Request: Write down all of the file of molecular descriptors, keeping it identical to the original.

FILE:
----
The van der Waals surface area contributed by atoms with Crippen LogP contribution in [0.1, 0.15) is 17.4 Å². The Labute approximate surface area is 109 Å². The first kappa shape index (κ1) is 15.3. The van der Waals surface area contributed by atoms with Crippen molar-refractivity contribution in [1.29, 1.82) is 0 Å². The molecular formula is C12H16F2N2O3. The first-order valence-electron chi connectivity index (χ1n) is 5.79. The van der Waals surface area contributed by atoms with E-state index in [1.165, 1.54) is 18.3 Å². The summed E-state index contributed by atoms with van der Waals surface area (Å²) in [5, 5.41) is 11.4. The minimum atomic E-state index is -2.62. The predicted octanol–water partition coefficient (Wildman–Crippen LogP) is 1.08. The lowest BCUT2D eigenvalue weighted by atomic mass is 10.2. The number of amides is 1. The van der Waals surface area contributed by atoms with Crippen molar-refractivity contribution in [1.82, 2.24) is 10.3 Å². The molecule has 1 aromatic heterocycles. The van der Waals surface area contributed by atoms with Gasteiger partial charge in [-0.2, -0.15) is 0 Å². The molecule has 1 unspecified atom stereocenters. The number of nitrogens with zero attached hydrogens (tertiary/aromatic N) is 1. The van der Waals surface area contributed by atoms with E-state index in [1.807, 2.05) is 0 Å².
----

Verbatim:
The van der Waals surface area contributed by atoms with Crippen LogP contribution in [0.1, 0.15) is 17.4 Å². The Labute approximate surface area is 109 Å². The first kappa shape index (κ1) is 15.3. The van der Waals surface area contributed by atoms with Crippen molar-refractivity contribution in [1.29, 1.82) is 0 Å². The molecular formula is C12H16F2N2O3. The first-order valence-electron chi connectivity index (χ1n) is 5.79. The van der Waals surface area contributed by atoms with E-state index in [1.165, 1.54) is 18.3 Å². The summed E-state index contributed by atoms with van der Waals surface area (Å²) in [5, 5.41) is 11.4. The minimum atomic E-state index is -2.62. The predicted octanol–water partition coefficient (Wildman–Crippen LogP) is 1.08. The lowest BCUT2D eigenvalue weighted by atomic mass is 10.2. The number of amides is 1. The van der Waals surface area contributed by atoms with Crippen molar-refractivity contribution in [1.82, 2.24) is 10.3 Å². The molecule has 1 aromatic heterocycles. The van der Waals surface area contributed by atoms with Gasteiger partial charge in [-0.2, -0.15) is 0 Å². The molecule has 1 unspecified atom stereocenters. The number of nitrogens with zero attached hydrogens (tertiary/aromatic N) is 1. The van der Waals surface area contributed by atoms with E-state index in [1.807, 2.05) is 0 Å².